Hitting Steam Early Access this week, Dead Cells itches a scratch that is surprisingly hard to reach: a difficult-but-fair platformer with smooth controls and animations, and a variety in combat that keeps the game fresh even through multiple playthroughs. Considering the 14 hours I’ve put into it over the past 2 days, I would say that my itch is most certainly well-scratched.
As I’ve already said, Dead Cells is a retro-style (at least visually) platformer. The pixel art is done in a very meticulous style, and is clearly inspired by the various Metroidvanias released over the years. Combined with static and more detailed backgrounds, the game achieves a beautiful feel despite not being a 3D game – it easily stands out among the other pixel art games by the sheer attention to small detail. This isn’t a game where pixel art is the escape of the incompetent; this is a game where pixel art actually deserves the title of “Art”.
The core of the gameplay is deceptively simple: you go through 2D sidescrolling levels, ranging from linear rampart watch towers to twisting and looping sewers, killing enemies and collecting “Cells”. After each level, you’ll arrive at a small rest stop where you can spend those cells on unlocking new weapons and items (found as blueprints in the levels), or upgrading your existing gear. Having done that, you will move on to the next level for another dose of hacky-slashy-rolly goodness.
While the above does indeed sound simple, the unique mechanic of Dead Cells comes when you die. The term “Souls-Like” is being tossed around too freely these days, but dying in Dead Cells is indeed VERY fatal. You lose all your equipped items, you lose all your carried cells, you lose all your accumulated gold and you drop any blueprints you’ve picked up but not “activated” at the rest stop. Did I mention the game doesn’t have any checkpoints? Harsh.
However, there is still hope: When you die, the one thing you do get to keep are all of your unlocks attained in all of your previous rest stops. Unlocked and upgraded weapons stay unlocked and upgraded, to be found within the levels. Permanent upgrades to your healing flask and post-death gold retention stay with you. Most crucial, certain “traversal” skills which can be used to access different levels and proceed via different routes are also yours to keep forever.
“Death is the new backtracking”, says the game’s description and I couldn’t agree more. In its non-linear progression, even in these Early Access stages that are roughly half of what the final game will be, the environment is rich enough to never feel like you’re trudging the same route and hitting the same wall. In fact, it’s never going to be the same wall anyway, because as a true roguelike should be, the levels are all procedurally generated. While the hip bone will always be connected to the leg bone, nobody guarantees they both belong to the same animal.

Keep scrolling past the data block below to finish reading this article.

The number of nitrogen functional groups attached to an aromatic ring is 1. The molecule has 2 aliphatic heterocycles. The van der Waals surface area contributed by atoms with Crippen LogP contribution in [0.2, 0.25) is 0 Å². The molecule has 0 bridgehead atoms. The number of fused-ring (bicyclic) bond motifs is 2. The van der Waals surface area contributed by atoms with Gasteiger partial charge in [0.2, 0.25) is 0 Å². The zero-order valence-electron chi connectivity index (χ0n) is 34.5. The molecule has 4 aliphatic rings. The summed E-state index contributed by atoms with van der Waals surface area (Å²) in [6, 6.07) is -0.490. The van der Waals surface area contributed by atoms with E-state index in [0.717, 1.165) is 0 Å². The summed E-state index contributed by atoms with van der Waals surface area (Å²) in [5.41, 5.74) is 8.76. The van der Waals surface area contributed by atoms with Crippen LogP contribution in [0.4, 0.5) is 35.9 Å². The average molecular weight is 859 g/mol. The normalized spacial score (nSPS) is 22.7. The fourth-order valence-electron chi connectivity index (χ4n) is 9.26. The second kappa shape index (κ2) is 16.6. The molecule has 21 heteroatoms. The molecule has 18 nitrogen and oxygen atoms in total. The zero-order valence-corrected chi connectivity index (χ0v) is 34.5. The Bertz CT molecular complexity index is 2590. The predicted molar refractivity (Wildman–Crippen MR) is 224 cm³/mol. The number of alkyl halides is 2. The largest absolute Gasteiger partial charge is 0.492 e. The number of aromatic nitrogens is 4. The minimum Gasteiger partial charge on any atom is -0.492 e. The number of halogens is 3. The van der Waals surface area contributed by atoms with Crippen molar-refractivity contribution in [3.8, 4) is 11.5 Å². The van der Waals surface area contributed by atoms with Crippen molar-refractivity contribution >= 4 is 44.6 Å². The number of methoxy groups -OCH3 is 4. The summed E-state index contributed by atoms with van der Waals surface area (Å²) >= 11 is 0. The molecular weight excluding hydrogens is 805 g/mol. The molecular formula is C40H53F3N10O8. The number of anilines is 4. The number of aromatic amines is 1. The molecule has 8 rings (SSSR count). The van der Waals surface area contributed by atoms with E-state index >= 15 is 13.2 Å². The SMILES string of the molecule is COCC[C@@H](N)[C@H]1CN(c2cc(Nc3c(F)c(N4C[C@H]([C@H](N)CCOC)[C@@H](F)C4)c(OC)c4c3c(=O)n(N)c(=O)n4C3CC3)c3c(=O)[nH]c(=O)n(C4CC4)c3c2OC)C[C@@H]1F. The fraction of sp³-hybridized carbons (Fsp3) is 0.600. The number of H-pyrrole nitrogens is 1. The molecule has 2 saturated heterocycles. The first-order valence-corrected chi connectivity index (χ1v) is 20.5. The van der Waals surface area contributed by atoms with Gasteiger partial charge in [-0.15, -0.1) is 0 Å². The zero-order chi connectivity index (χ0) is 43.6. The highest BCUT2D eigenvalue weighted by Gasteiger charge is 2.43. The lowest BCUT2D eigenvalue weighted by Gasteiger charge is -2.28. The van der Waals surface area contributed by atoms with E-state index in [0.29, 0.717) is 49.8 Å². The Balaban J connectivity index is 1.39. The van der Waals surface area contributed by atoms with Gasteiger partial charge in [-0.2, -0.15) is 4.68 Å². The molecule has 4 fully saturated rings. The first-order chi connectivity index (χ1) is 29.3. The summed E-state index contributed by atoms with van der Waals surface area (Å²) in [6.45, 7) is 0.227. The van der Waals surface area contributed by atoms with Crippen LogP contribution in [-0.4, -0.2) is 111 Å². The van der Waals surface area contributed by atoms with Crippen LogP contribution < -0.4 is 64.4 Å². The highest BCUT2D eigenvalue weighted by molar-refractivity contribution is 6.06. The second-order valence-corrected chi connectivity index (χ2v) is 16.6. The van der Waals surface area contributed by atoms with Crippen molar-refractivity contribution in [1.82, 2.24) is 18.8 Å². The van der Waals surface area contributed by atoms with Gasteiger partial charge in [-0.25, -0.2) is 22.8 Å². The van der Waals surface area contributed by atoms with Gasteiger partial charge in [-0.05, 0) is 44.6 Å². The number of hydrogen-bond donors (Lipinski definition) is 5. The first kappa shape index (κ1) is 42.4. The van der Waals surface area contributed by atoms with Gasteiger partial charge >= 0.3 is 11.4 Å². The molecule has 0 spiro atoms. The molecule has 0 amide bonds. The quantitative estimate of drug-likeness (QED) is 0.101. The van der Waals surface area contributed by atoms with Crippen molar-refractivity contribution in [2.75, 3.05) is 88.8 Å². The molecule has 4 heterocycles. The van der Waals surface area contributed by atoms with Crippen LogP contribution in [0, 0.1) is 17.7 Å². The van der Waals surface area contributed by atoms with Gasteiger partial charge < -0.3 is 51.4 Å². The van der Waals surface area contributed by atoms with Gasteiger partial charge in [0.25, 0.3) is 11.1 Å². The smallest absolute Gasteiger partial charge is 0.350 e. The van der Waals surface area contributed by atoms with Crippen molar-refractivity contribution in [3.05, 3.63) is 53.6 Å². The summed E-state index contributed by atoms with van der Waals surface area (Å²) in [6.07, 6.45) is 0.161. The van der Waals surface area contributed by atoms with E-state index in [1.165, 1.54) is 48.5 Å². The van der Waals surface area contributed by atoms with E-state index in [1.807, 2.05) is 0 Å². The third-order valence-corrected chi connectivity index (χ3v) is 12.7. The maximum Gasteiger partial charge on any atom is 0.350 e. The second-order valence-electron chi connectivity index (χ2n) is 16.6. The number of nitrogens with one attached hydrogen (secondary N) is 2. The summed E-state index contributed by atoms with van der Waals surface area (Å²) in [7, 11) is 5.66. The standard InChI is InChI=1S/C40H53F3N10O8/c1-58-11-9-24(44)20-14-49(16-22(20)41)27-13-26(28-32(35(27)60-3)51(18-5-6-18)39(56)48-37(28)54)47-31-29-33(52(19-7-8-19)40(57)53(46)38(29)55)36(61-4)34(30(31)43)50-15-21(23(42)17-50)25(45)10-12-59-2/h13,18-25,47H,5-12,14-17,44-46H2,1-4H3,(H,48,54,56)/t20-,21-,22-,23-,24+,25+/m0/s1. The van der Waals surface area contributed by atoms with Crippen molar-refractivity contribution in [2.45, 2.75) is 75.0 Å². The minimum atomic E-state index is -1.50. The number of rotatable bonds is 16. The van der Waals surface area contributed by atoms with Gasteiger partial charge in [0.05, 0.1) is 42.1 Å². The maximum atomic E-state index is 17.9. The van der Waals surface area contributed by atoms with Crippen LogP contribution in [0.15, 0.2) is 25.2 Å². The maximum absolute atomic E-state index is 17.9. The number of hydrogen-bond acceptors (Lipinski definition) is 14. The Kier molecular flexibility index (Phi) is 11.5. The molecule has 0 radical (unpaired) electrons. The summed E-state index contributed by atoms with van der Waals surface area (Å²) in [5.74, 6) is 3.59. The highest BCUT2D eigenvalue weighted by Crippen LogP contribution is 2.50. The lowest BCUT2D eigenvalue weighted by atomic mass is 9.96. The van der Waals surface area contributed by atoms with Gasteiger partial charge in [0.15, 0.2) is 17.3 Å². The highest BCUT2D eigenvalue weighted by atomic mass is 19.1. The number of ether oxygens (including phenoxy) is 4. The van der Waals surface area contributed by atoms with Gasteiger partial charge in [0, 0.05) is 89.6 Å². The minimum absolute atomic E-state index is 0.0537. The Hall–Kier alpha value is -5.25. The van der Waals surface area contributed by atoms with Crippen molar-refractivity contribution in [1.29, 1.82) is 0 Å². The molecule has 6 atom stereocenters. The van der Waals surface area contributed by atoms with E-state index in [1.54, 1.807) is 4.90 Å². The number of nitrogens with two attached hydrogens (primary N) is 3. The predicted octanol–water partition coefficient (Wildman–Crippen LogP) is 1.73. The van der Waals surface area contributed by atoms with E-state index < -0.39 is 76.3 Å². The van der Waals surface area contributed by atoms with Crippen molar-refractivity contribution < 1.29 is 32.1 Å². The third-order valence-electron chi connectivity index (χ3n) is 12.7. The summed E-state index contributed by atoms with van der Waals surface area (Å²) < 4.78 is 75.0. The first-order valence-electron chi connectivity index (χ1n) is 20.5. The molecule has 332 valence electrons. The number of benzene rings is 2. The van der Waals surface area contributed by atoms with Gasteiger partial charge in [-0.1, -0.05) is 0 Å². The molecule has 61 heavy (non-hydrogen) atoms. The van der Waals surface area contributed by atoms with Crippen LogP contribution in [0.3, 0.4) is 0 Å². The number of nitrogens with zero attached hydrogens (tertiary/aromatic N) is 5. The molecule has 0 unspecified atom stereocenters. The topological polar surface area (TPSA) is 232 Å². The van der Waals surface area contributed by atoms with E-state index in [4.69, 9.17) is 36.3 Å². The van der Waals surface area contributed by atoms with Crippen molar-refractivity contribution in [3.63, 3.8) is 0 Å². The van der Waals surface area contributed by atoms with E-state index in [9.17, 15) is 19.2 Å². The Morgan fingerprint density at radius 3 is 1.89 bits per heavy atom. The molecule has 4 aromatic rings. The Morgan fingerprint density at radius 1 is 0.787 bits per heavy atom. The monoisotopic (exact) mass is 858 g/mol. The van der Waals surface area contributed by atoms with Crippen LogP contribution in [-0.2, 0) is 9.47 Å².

Enemy placement, loot, upgrades and secrets are all completely mixed up each time you die, shifting the emphasis from the typical “Souls” experience of remembering the levels, traps and ambushes, to a more arcade sense of adapting on the go, adjusting your tactics to the enemies and actually having fun reacting to the game as opposed to memorizing it. There’s also a strong emphasis on variety of approaches and “Right tool for the right job”, as the various levels are of course populated with different enemies.
With all the talk about dying, I should probably also mention that while it will happen a lot, you are most certainly well-equipped to delay the inevitable. Thanks to a mechanic inspired by Bloodborne, taking damage and actually losing health are two separate matters, with a “Strike Back” mechanic that allows a quick and aggressive player to regain almost all that was lost. There is also a staggering variety of weapons (up to two can be carried at a time) and utilities (again, up to two at a time) – with no limit on combination. You want to carry a spear and a whip? Go ahead. How about several types of swords? Rapier? Daggers? Flaming maces, oil-drenched sabers, throwing knives or any of the game’s many bows and shields? And how do you feel about multiple grenade types and deployable autonomous turrets? This is truly a “Something for everyone” game as you explore and unlock more ways to end your enemies.
Despite being in Early Access and nowhere near complete, Dead Cells has managed to impress me greatly – which is not an easy thing to do. It combines fluidity of animation with the visceral feel of combat, as a single whole that is an absolute blast to play and feels “right”. It also provides enough variety to easily sink tens of hours into in this yet-unfinished state, so I shudder at the thought of time that will be lost once the game is fully released.